There is some good news on the horizon for people that continuously are fighting the "Battle of the Bulge". It seems that scientists have found the 'master switch' gene for obesity.
It would be great if this meant that they could simply "turn-off" that switch for those people who battle obesity. While this news is not quite that dramatic, perhaps it is close because of some of the potential that it brings.
Reuters News-wire broke the story that scientists have discovered the gene that had previously been linked to cholesterol and diabetes also acts as a master switch for many genes that are related to obesity in the body.
This opens up a lot of doors. Do not expect magical cures within the next few days, or even years, but it gives a wonderful starting point for scientists to make incredible leaps forward in controlling the genetic predisposition for obesity as well as controlling both the predisposition and possibly even the effects of many of the obesity related diseases.
What are the obesity related diseases?
Only such things as heart conditions, strokes and diabetes. Considering that the number one and number three killers of adult males in the United states are still heart attacks and strokes, anything that may cut into those numbers will end up saving a lot of lives.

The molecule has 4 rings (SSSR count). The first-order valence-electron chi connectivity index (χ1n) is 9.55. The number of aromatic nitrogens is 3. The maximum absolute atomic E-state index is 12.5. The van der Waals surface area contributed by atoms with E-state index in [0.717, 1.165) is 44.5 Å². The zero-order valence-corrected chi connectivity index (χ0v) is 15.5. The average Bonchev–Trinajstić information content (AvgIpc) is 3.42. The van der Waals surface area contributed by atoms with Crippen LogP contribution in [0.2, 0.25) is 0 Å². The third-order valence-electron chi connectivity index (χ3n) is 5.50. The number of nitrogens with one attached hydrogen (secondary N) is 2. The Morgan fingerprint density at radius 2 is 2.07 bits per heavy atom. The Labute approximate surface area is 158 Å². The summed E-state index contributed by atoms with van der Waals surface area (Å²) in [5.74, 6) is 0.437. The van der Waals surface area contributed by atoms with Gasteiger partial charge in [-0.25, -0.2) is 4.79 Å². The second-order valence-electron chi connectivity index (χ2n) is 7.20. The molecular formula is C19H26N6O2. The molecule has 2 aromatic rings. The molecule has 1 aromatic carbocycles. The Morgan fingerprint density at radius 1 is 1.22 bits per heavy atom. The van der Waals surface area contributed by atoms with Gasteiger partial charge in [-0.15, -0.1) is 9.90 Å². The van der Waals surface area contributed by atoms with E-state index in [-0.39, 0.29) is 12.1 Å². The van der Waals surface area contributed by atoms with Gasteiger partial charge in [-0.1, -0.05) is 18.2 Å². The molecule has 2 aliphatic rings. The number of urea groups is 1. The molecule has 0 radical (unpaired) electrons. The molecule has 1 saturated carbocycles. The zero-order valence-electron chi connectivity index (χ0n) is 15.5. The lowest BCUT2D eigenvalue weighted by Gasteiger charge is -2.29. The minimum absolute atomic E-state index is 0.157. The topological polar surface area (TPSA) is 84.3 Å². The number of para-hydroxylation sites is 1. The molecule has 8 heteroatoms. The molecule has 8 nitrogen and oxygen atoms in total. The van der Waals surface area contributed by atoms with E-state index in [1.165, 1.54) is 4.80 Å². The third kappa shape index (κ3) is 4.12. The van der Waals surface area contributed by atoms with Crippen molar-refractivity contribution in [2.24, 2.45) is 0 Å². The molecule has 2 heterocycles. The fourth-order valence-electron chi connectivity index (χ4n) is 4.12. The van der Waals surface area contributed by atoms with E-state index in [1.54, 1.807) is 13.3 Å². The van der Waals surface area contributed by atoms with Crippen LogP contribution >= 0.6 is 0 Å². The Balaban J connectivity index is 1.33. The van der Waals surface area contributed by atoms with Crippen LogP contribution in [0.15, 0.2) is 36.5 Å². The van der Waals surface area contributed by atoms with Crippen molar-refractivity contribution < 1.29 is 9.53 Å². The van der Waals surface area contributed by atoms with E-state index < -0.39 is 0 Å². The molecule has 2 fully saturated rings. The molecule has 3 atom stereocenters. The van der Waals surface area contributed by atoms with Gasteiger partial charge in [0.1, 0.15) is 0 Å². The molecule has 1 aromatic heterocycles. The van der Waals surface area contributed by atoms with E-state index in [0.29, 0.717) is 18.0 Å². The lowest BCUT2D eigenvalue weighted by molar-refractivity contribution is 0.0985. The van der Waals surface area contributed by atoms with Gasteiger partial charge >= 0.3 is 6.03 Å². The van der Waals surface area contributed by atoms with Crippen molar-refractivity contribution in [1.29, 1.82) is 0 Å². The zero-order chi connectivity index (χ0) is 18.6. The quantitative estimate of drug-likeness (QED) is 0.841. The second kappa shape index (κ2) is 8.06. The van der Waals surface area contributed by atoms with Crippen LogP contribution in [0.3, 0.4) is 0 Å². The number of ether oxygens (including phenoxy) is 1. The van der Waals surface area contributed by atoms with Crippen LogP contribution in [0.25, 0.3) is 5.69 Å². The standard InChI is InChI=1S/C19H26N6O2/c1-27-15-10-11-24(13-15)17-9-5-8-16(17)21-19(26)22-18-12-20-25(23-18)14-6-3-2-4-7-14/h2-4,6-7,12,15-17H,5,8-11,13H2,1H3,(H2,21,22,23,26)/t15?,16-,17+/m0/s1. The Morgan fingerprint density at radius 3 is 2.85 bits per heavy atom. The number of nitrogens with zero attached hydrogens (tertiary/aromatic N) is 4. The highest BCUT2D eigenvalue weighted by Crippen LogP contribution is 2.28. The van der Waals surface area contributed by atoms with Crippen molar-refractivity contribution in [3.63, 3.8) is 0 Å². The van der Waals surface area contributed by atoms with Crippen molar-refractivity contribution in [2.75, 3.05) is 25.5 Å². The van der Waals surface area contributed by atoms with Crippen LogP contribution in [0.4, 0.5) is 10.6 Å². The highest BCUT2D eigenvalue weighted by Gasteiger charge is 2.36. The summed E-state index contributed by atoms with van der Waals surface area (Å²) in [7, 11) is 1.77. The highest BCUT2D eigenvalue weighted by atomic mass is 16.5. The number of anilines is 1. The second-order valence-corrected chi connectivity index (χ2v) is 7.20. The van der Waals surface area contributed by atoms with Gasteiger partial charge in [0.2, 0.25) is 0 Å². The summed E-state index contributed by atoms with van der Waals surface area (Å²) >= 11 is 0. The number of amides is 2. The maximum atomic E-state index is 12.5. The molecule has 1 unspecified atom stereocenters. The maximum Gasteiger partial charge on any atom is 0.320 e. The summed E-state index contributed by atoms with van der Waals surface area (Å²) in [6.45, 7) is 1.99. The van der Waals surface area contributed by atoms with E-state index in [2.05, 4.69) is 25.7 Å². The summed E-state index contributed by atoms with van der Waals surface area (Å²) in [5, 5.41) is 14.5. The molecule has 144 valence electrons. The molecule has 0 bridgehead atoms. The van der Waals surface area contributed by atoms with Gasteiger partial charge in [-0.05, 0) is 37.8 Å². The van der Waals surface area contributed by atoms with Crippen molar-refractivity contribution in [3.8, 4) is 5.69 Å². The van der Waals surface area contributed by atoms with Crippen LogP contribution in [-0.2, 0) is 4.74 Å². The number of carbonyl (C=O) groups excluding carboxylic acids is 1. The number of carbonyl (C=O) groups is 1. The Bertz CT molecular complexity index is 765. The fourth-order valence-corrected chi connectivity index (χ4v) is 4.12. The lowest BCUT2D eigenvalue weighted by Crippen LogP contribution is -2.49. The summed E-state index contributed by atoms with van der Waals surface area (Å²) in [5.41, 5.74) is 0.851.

"This is the first major study that shows how small changes in one master regulator gene can cause a cascade of other metabolic effects in other genes," said Tim Spector of King's College London, who led the study, according to the Reuters report.
Obesity is becoming close to an epidemic with the proliferation of fattening foods coupled with the increasing "online" and sedentary lifestyle. Obesity is a huge problem for many people in both issues of social integration and health. Having scientists working to decrease the predisposition and battling many of the horrible medical side effects that the extra pounds can bring will be a blessing for many people.
The scientists found this essential "gene" by analyzing over 20,000 samples taken from British female test subjects. Doing this they found links in many other fat cells to the essential "master switch" gene KLF14. Once they had this data, they did another independent test of people from a separate location (Iceland) and independently confirmed their observations from the original test subjects.
Identifying this gene, which seems to act as a master switch controlling signals to many other genes, could have many positive benefits. Potential benefits range from controlling subcutaneous fat to muscle and liver control, or even directly decreasing the likelihood of diabetes and heart disease.
The 'master switch' gene for obesity that scientists have discovered is likely to generate lots of further breakthroughs that will be directly relevant to the battle against obesity and controlling the health issues and treatment associated with this disease.